This story is narrated using a third-person, all-seeing point of view which has a voice of its own. It is able to comment on events, but not intrude. Mari, the female protagonist doesn’t narrate the story or any parts of it. Jazz music, food, and the inexplicable – fill the pages of After Dark. He explores a bit of the unconscious through ‘Sleeping Beauty’ and its connection to dreams. He includes a discussion of death in a conversation the protagonist has with one of the minor characters.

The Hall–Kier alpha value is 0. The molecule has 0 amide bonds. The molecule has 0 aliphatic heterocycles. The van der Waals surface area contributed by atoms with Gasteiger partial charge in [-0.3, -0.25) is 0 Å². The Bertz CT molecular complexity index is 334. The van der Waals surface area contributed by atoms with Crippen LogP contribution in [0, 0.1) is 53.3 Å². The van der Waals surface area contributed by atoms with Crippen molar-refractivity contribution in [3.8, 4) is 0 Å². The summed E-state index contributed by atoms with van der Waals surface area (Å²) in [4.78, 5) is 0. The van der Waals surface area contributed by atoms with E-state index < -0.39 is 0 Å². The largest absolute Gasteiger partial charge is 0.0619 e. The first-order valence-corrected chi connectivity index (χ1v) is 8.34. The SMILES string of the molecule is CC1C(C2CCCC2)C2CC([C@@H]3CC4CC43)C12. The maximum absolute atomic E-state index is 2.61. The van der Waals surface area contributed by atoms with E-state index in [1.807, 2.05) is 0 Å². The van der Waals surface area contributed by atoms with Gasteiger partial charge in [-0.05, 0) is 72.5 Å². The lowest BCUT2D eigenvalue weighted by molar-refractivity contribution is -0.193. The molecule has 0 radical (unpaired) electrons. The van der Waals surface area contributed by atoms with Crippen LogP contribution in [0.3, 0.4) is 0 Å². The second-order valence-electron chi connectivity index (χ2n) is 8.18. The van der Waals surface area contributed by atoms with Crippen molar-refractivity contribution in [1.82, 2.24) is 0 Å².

I picked this up with some trepidation, it’s a very short novel at only 191 pages that Murakami fans seem to like the least of all his work But I really enjoyed it. I guess by normal fiction standards, this is a weird novel and it is hard to explain exactly why it resonated with me. But it did. And it will for you too, if you’re the kind of person who has ever laid in bed awake at night and had a ton of ideas that seemed great at the time, but utterly ludicrous under the glare of daylight. Yes, night has its own logic, and this novel drives that point home beautifully.